testes or ovaries, where they might grow into human sperm and eggs. If
two such chimeras -- say, mice -- were to mate, a human embryo might
form, trapped in a mouse.
Not everyone agrees that this would be a terrible result.
"What would be so dreadful?" asked Ann McLaren, a renowned
developmental biologist at the University of Cambridge in England.
After all, she said, no human embryo could develop successfully in a
mouse womb. It would simply die, she told the academy. No harm done.
But others disagree -- if only out of fear of a public backlash.
"Certainly you'd get a negative response from people to have a human
embryo trying to grow in the wrong place," said Cynthia B. Cohen, a
senior research fellow at Georgetown University's Kennedy Institute of
Ethics and a member of Canada's Stem Cell Oversight Committee, which
supported a ban on such experiments there.
But what about experiments in which scientists add human stem cells
not to an animal embryo but to an animal fetus, which has already made
its eggs and sperm? Then the only question is how human a creature one
dares to make.
In one ongoing set of experiments, Jeffrey L. Platt at the Mayo Clinic
in Rochester, Minn., has created human-pig chimeras by adding
human-blood-forming stem cells to pig fetuses. The resulting pigs have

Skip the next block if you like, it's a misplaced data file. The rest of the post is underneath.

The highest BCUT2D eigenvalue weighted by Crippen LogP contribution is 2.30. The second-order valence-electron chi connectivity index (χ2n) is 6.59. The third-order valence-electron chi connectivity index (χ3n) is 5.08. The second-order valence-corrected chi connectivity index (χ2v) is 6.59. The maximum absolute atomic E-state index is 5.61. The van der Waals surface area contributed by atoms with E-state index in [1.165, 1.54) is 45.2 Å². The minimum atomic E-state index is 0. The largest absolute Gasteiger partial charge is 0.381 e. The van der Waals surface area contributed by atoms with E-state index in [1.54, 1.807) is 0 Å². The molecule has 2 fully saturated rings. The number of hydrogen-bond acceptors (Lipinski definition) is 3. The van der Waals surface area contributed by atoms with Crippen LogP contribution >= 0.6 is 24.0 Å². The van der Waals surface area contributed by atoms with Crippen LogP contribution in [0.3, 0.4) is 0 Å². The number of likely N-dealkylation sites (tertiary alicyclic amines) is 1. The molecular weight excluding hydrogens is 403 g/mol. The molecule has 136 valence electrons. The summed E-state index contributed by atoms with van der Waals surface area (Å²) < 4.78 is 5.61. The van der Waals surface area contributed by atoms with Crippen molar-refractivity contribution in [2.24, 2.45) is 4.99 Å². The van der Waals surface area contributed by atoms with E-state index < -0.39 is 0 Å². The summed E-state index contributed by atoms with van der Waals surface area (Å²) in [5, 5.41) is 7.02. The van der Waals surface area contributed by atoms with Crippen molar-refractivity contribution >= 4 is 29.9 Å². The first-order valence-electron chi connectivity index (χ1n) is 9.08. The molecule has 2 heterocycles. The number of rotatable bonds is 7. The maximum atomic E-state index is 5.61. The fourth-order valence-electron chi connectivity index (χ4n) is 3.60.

both pig and human blood in their vessels. And it's not just pig blood
cells being swept along with human blood cells; some of the cells
themselves have merged, creating hybrids.
It is important to have learned that human and pig cells can fuse,
Platt said, because he and others have been considering transplanting
modified pig organs into people and have been wondering if that might
pose a risk of pig viruses getting into patient's cells. Now
scientists know the risk is real, he said, because the viruses may
gain access when the two cells fuse.
In other experiments led by Esmail Zanjani, chairman of animal
biotechnology at the University of Nevada at Reno, scientists have
been adding human stem cells to sheep fetuses. The team now has sheep
whose livers are up to 80 percent human -- and make all the compounds
human livers make.
Zanjani's goal is to make the humanized livers available to people who
need transplants. The sheep portions will be rejected by the immune